Tinder and the Dawn of the Dating Apocalypse, by Nancy Jo Sales for Vanity Fair, September 2015

Since this story came out, Tinder’s social media person has gone batshit at Nancy Jo Sales about it, basically serving to make themselves look really bad despite the fact that this article made Tinder users look bad, not Tinder itself. But also it seems like it’s the same game, different platform — the way they describe college boys feelings about women, sex and relationships is the same as it was when I was in college, sans Tinder, early ’00s. I don’t know, it’s hard to get riled up over this or that technology when it’s the underlying behaviors and the culture that probably need more of a riling up.

Built For Eternity, by Elmo Keep for Vice, August 2015

This one time I drove through Nevada and I thought, I am going to die here. This is it. This is the end. Because there was no gas and no human beings for so many hours.

Nevada is the uncanny locus of disparate monuments all concerned with charting deep time, leaving messages for future generations of human beings to puzzle over the meaning of: a star map, a nuclear waste repository and a clock able to keep time for 10,000 years—all of them within a few hours drive of Las Vegas through the harsh desert.

The Misadventures of Issa Rae, by Jenna Wortham for The New York Times Magazine, August 2015

A really great profile of Rae and the story of what’s happening behind the scenes that has made the transition of her show from YouTube to actual television so arduous.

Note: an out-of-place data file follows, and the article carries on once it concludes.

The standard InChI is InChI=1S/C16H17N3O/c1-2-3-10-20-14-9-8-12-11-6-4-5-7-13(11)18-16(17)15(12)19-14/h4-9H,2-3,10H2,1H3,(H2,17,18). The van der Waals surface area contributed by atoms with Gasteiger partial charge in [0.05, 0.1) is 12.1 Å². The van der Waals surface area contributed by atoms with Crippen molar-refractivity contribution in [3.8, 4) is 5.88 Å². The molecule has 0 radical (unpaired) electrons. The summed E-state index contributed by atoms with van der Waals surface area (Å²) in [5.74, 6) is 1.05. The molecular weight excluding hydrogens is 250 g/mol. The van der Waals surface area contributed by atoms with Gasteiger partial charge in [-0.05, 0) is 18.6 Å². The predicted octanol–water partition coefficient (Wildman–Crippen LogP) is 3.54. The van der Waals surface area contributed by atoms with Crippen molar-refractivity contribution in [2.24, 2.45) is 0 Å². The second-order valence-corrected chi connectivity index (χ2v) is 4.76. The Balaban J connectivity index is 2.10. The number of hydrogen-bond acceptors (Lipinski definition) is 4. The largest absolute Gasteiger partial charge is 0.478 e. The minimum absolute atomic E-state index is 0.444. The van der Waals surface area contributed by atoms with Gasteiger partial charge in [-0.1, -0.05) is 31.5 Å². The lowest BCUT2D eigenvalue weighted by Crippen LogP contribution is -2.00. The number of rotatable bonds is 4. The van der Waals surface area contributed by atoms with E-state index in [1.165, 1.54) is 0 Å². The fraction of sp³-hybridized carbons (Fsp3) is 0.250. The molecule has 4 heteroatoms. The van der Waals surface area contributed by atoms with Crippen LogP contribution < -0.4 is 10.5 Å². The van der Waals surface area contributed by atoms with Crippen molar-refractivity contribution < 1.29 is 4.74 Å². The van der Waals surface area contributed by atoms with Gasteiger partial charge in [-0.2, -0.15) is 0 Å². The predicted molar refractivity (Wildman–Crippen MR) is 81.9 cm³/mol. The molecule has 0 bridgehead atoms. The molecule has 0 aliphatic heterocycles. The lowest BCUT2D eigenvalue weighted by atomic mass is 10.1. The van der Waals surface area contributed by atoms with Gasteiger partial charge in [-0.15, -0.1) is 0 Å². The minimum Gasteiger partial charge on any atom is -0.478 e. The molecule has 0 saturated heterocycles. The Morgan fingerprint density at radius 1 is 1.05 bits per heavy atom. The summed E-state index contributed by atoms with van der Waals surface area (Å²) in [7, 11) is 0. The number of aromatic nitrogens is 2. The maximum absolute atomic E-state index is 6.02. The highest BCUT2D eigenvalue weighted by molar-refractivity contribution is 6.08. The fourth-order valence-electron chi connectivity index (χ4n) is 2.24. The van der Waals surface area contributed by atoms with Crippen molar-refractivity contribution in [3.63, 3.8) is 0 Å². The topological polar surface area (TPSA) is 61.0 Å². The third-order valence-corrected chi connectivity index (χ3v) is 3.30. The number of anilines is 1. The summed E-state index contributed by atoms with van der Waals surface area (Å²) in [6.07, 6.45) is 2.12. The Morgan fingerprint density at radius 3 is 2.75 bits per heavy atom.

Hunting Rebecca Francis, by Kerry Howley for New York Magazine, July 2015

The intro to this piece notes that the story was published three days before the story of American dentist Walter Palmer killing a lion went mostly viral. This story is based on something else that went viral — a picture of Rebecca Francis lying down next to the giraffe she’d killed. Rebecca Francis is very serious about killing African animals for sport.

The Tricky Ethics of The Lucrative Disaster Rescue Business, by Abe Streep for WIRED, August 2015

This is a thing that I didn’t even know existed but it’s quite interesting that it does.

The fact that well-heeled travelers can summon Green Berets and wilderness paramedics almost instantaneously can present an ethical conundrum. The places where Global Rescue operates are often poor and short on resources; the company’s business model is predicated on delivering goods and services to its clients first. It makes an effort to help locals when possible, but as Richards puts it, “We are not the Red Cross. We don’t have the ability to just deploy our services to people who haven’t paid a member­ship fee.”

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Riese is the 41-year-old Co-Founder of as well as an award-winning writer, video-maker, LGBTQ+ Marketing consultant and aspiring cyber-performance artist who grew up in Michigan, lost her mind in New York and now lives in Los Angeles. Her work has appeared in nine books, magazines including Marie Claire and Curve, and all over the web including Nylon, Queerty, Nerve, Bitch, Emily Books and Jezebel. She had a very popular personal blog once upon a time, and then she recapped The L Word, and then she had the idea to make this place, and now here we all are! In 2016, she was nominated for a GLAAD Award for Outstanding Digital Journalism. She's Jewish and has a cute dog named Carol. Follow her on twitter and instagram.

Riese has written 3198 articles for us.


  1. Thanks for the excellent round-up, Riese.

    I was glad for the NY Mag piece about women accusing Cosby of assault. I thought the article was well done, and I hope it will go a long way towards educating mainstream readers about the history of stigma around reporting rape, not to mention bringing justice to these and other women.